Glucocorticoids and inflammation

Glucocorticoids are global in their inhibition of the inflammatory response. That is, they act at different stages in the process, and affect all types of inflammatory responses no matter what stimulated the response. The action of glucocorticoids has to do with their structure. Their shape permits them to move across the membrane that surrounds cells in the body, and to be recognized by molecules inside the cell called glucocorticoid receptors. Binding of the particular glucocorticoid to a receptor forms a complex between the two molecules. This complex can enter the nucleus of the cell (the zone where the genetic material is located, and where the two-step process whereby nucleic acid forms the blueprint for the manufacture of the protein building blocks of the cell takes place). Within the nucleus, the complex affects the manufacture of the proteins. The production of some proteins is enhanced while the manufacture of other protein species is diminished. The latter are proteins involved in inflammation and in the release of a normally membrane-bound molecule that acts as a signal for inflammation to begin. The end result is the suppression of inflammation.

Recommended dosage

The prescribed dosages of glucocorticoids vary depending on the compound used and the nature of the patient's condition. Depending on the glucocorticoid, the dose may be taken once a day, over the course of several doses spaced evenly throughout the day, or even every other day.


As with any prescription drug, the recommended daily dosage and schedule for the drugs should not be changed independent of a physician's notification. As well, side effects associated with the long-term use of glucocorticoids can occur.

Side effects

Prolonged use of glucocorticoids may cause a number of adverse effects. These include the suppression of the immune system (which makes the person more susceptible to infections), osteoporosis, shifts in the body's fluid balance, skin changes, changes in brain chemistry, and altered behavior.

Dexamethasone can cause loss of appetite, weight loss, stomach upset, vomiting, drowsiness, headache , confusion, fever, joint pain, and peeling skin. Not all side effects will be present in everyone taking dexamethasone.

More severe side effects of glucocorticoid use include development of diabetes (which can occur transiently even with short-term use of the drugs), glaucoma, cataract formation, peptic ulcer, convulsions, and inhibited growth of children. A physician determines whether the potential risks of the particular glucocorticoid outweigh the advantages of its use, and prescribes the minimum dose necessary to achieve the desired effect.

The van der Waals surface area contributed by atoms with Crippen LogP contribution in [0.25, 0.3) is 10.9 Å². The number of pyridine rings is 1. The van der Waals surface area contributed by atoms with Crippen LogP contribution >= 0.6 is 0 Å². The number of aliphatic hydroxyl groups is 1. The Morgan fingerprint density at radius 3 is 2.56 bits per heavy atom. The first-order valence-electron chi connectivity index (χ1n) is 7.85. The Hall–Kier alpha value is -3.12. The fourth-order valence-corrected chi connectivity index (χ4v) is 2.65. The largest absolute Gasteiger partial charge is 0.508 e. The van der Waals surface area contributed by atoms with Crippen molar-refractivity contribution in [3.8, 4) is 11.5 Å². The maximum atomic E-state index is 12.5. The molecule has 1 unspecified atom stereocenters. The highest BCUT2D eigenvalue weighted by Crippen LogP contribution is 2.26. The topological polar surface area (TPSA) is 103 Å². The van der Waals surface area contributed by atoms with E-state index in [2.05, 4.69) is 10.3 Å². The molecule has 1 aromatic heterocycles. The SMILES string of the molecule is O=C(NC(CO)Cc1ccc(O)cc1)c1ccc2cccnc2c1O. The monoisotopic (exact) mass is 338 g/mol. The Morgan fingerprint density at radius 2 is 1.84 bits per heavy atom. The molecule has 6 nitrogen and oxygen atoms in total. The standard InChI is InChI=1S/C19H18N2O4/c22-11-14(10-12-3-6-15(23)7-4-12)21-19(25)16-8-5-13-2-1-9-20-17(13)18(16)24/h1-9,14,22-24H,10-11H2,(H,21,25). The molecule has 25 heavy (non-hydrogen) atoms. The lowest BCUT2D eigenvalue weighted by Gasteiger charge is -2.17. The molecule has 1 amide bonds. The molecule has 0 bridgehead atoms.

Interactions between glucocorticoids and other medications can occur. These include anticoagulants (such as aspirin), digoxin, estrogen, oral contraceptives, phenobarbital , some antibiotics, and even some vitamins.



Goulding, N. J. Glucocorticoids (Milestones in Drug Therapy). Birkhauser, 2001.

Zuckerman, Eugenia, and Julie R. Inglefinger. Coping with Prednisone and Other Cortisone-Related Medicines: It May Work Miracles, but How Do You Handle the Side Effects? St. Martin's Press, 1998.


"Dexamethasone oral." Medline Plus. National Library of Medicine. (May 6, 2004). <>.

"Glucocorticoids Disease Mechanism II: Inflammation." Stanford University. (May 6, 2004). <>

Brian Douglas Hoyle, PhD


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Glucocorticoids are a group of steroid compounds that are both naturally occurring and synthetically manufactured. They act as an anti-inflammatory and as agents that suppress the immune system. Also known as corticosteroids, these agents generally act to suppress the body's ability to cause inflammation both upon the surface of the skin as well as in that occurring in muscles and joints.

The process by which glucocorticoids are released within the body begins in the adrenal cortex of the brain. It is there that special hormones (providing chemical signals to the body) are released to trigger the production of one of three materials: peptides, proteins, or steroids. Steroids are a multiple-ringed molecule, closely related to the fats ingested by the body; vitamin D, cholesterol, and the female hormone estrogen are all steroids. The steroids produced through this process within the body are not to be confused with anabolic steroids, artificially manufactured drugs used in the building of muscle mass.